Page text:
Tordotcom is thrilled to announce that Ann VanderMeer has acquired Time’s Agent—a science fiction novella in which the multiverse and time travel intersect with the unholy child of academia, capitalism, and colonialism—by award-winning author Brenda Peynado, whom Julia Alvarez has called “a writer willing to cross literary borders: magical realism, fable, parable, fiction, [and] nonfiction.”
The deal for World English rights was brokered by Michelle Brower at Trellis Literary Management.
“What would you do, given another universe, a do-over?”
Forty years ago, archeologist Raquel and her biologist wife Marlena once dreamed of the mysteries they would unlock in their respective fields using pocket universes— geographically small, hidden offshoots of reality, each with its own fast or slow time dilation relative to Earth time—and the future they would open up for their daughter.
But that was then.
Forty years later, Raquel is in disgrace, Marlena lives in a pocket universe Raquel wears around her neck and no longer speaks to her, what’s left of their daughter’s consciousness resides in a robotic dog, and time is a commodity controlled by corporations squeezing out every last penny they can.
So when a new pocket universe appears, one that might hold the key to her failed calling, Raquel seizes one last chance to redeem herself to her wife, live up to her own failed ideals, and confront what it means to save something—or someone—from time.
From author Brenda Peynado:
I began writing Time’s Agent with the idea of a robot dog with a daughter’s voice and a wish: that this world be better than it was. For so long, I tried to write this story about a world that had failed us, the hope that being able to step into a new one could afford us. But I wasn’t able to really finish it until it became about complicity, about our desires for love and for keeping what we feel we deserve. For someone who can step in and out of time, in and out of worlds, how do they learn when to open a door and when to close it, when not to entrust themselves with the key?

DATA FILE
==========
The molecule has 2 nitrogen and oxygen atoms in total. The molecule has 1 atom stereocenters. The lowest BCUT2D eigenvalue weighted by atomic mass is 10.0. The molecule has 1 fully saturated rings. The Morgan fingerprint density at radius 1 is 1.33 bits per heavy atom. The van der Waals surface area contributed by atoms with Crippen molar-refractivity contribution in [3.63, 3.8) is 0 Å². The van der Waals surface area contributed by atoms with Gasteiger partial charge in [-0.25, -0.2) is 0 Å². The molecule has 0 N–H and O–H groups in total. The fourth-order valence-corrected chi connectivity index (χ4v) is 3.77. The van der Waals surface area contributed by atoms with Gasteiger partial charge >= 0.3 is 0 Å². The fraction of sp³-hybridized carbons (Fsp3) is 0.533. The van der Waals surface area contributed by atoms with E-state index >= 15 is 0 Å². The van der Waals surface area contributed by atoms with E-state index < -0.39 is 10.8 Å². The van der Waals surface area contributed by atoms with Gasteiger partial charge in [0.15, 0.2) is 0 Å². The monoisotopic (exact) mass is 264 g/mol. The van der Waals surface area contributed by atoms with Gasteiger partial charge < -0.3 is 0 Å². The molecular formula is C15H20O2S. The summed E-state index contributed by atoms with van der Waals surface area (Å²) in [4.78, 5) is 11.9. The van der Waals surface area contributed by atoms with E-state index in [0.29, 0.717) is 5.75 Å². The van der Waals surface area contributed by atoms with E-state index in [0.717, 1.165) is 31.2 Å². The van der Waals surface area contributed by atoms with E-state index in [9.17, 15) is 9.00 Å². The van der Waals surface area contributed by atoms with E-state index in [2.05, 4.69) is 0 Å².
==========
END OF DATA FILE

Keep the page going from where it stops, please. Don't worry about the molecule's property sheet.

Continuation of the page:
Not to mention, it was so much fun remixing my childhood memories of the Dominican Republic with a time-bendy future and my love of AI fiction.
From editor Ann VanderMeer:
Brenda Peynado has the uncanny ability to see into the future and write stories that take place there, and yet, these stories are so relevant to us today. In her short story “The Touches” she imagines a future where people no longer connect with each other physically, but only in virtual spaces. This story was published on Tor.com before the COVID pandemic and subsequent shutdown. How timely this story was for all of us!
Her insights into human motivations—why we make the decisions we make, some stupid and some brilliant – are remarkable. She has the ability to delve into the deeper reasons. And even when the reader questions a character’s actions, in Brenda’s skilled hands, she allows us to understand fully, and without judgement.
In Time’s Agent we see a possible future, where one can explore (or hide out) in ‘pocket worlds;’ alternative universes that provide a respite from the so-called real world. However, Agent Raquel Petra decides to (mis)use these places in order to overcome her grief and loss. This results in unintended consequences.
Brenda Peynado’s genre-bending short story collection, The Rock Eaters—featuring alien arrivals, angels falling from rooftops, virtual reality, and sorrows manifesting as tumorous stones—was named one of NPR, the New York Public Library, and Electric Literature’s best books of the year. Her stories have won an O. Henry Prize, a Pushcart Prize, the Chicago Tribune’s Nelson Algren Award, and inclusion in The Best American Science Fiction and Fantasy. She teaches creative writing at the University of Houston.